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Erotic Milk, Fur Tech, and the Afterlife: A Stern Discussion About ‘Cats’

Once in a while, a movie so unsettlingly bizarre comes along that you can only look to the sky and say, “Why?” This is one such movie—but instead of petitioning the gods above, three Ringer staffers found solace in each other’s horror/confusion.

Universal Pictures/Ringer illustration

Upon the release of the first trailer for Cats, Tom Hooper’s CGI-filled adaptation of Andrew Lloyd Webber’s musical, The Ringer’s Kate Halliwell asked, “What fresh hell is this?” Well, hell hath come—Cats was unleashed on Friday on an unsuspecting nation, leading to only more confusion, nausea, and terror. Because they all willingly saw the movie—and now share an unbreakable bond—Ringer staffers Alyssa Bereznak, Amelia Wedemeyer, and Kjerstin Johnson were asked to discuss their impressions and wade through their trauma.

Alyssa Bereznak: First, let’s talk about the cats. The movie’s “digital fur technology” was a topic of much discussion leading up to Cats’ release. When Universal shared the first trailer in July, the internet briefly lost its mind over the uncanny CGI effects used to transform Idris Elba, et al. THEN, during opening weekend, Universal sent thousands of theaters an updated version of the film with “some improved visual effects.” (None of which, to my knowledge, included the restoration of Jason Derulo’s manhood.) Which version did you see, and on a scale of one to six years, how much therapy do you need to work through your feelings about it?

Amelia Wedemeyer: Wow, well, unfortunately for me, I believe I saw the updated version, but honestly, who knows at this point! In terms of therapy, I don’t think there’s a therapist in the world who’s well equipped enough to deal with what I went through—and I mean that in a good, “I am ENTERTAINED” way. [Russell Crowe voice.] Were you all not entertained?

Kjerstin Johnson: I saw the first version and feel confident saying no “improved effects” will save it. Let me be clear: This movie never should have been made. Even if Cats was an alleged hit in the 1980s, it didn’t need a revival. I joked on Twitter that Cats had a plot, but I was lying—it has no plot. It is an adaptation of a poetry book, there are no moral messages to impart to viewers, and only one track, “Memory,” resembles a song. The movie and musical are best understood through a brilliant Unbreakable Kimmy Schmidt Season 4 bit: Cats is completely made up, and the actors just “do some poppers and say whatever comes to mind.”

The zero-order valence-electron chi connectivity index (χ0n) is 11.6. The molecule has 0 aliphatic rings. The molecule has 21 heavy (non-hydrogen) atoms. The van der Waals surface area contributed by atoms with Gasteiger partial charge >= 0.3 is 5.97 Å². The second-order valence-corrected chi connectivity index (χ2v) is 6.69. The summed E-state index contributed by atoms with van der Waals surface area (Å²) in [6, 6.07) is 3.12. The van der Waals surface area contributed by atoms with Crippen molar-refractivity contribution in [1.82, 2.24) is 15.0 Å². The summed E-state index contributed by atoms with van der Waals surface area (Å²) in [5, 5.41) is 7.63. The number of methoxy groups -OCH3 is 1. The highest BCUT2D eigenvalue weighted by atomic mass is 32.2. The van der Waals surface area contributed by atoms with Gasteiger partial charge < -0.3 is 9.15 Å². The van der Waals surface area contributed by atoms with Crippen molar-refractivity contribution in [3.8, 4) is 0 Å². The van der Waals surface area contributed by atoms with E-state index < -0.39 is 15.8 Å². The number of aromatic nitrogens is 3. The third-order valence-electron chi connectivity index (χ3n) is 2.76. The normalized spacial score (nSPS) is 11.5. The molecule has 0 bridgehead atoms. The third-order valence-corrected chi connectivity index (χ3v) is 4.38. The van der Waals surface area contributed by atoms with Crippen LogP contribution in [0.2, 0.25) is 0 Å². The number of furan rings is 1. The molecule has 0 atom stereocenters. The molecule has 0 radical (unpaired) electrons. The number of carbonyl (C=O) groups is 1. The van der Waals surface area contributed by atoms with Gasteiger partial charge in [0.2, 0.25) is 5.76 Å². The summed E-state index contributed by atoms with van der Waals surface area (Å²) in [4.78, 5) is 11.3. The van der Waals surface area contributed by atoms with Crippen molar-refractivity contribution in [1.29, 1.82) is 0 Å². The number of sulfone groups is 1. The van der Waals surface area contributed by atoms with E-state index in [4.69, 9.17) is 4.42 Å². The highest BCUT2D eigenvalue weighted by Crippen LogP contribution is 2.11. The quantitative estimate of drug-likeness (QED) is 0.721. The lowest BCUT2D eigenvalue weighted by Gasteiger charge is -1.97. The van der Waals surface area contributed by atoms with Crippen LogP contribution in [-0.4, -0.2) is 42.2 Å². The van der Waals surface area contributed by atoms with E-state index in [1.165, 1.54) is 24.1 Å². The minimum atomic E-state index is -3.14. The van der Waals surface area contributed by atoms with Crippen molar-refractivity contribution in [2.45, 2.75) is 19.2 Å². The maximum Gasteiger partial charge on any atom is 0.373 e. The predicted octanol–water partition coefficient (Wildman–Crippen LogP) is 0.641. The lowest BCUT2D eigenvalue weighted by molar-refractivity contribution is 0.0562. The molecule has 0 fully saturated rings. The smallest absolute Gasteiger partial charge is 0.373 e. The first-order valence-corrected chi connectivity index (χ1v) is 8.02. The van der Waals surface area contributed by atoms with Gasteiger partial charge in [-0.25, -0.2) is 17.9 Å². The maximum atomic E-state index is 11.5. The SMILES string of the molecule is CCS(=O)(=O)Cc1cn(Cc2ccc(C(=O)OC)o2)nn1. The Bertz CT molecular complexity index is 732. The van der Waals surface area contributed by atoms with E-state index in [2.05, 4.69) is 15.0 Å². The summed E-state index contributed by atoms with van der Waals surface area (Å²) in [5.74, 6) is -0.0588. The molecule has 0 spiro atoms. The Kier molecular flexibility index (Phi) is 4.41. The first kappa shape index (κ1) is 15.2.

Bereznak: I was entertained, but only in a “I’m trying to solve a hard math problem and also extremely high” sort of way. I have no idea which version I saw; everyone’s hands looked weird to me the entire time because … they weren’t paws. The problem with the fur is that it covers obviously human bodies. I would’ve much preferred if everyone were extremely fluffy, à la Judi Dench. But the slick-style coats, as displayed on Rebel Wilson, Taylor Swift, and many other actors I barely recognized under the CGI, forced me to acknowledge the contours of their bodies, and then, inevitably—because I am only human!!—to scan their nether regions. (Especially since a few select cats were inexplicably clothed.) At times it felt like a Gaspar Noé movie. No movie’s wardrobe should force us to think this hard about each character’s genitalia!

Wedemeyer: Totally agree—the slick-style cats were much more distracting than the fluffy, Maine coon–esque version of Dame Judi Dench’s character, who was literally named Old Deuteronomy. I also thought the whole emphasis on the cat boobs—the accentuation in their outline, the shaking of them—was a little heavy-handed. Like, we get it, there are lady cats! They are “sexy”! We are “titillated”!

Bereznak: On that note I would also like to point out that Elba’s fur, which had no pattern and most resembled his human skin color, made it look like he was straight-up naked the whole time. In theory, I would welcome the thought of a naked Idris Elba galavanting around the tops of skyscrapers. In reality, the fur ruined it for me.

Johnson: Judi Dench looked incredible; regal, fluffy, and unbothered. I found the digital fur distracting only in how I kept thinking about how much this unnecessary production cost. (Answer: $95 million. So far the movie has made $10.7 million, and a hapless video effects team had to work around the clock for the upgrade—for what?!)

Wedemeyer: Wait … you guys don’t want to bone this?

Universal Pictures

Bereznak: Unsettling erotic fur technology aside, were there any musical numbers where you were able to suspend your discomfort and just enjoy yourself?

Johnson: I enjoyed myself the entire film, don’t get me wrong. But Rebel Wilson’s “The Old Gumbie Cat” was a highlight. “Yes,” I thought as she unzipped her cat skin to reveal that she was wearing human clothes over … a second cat skin. “This is what I came to see.”

There were mice—the cats of the Cats universe?—who had the faces of children. There were cockroaches who were the same size as the mice. Plus, the song is a little catchy, which is 100 percent, absolutely not a thing you can say about any of the other songs.

Wedemeyer: Speaking of Rebel Wilson, can I just say that I straight-up can’t get over the fact that her character’s name is JENNYANYDOTS. Iconic. In fact, all the names in Cats are iconic—from Jason Derulo’s Rum Tum Tugger (I’m screaming) to James Corden’s Bustopher Jones (his cat would be named BUSTOPHER) to Taylor Swift’s Bombalurina ($20 says that’s the name of her next Scottish Fold). Their names are just the cherry on top of the whole bizarre ice cream sundae that is Cats.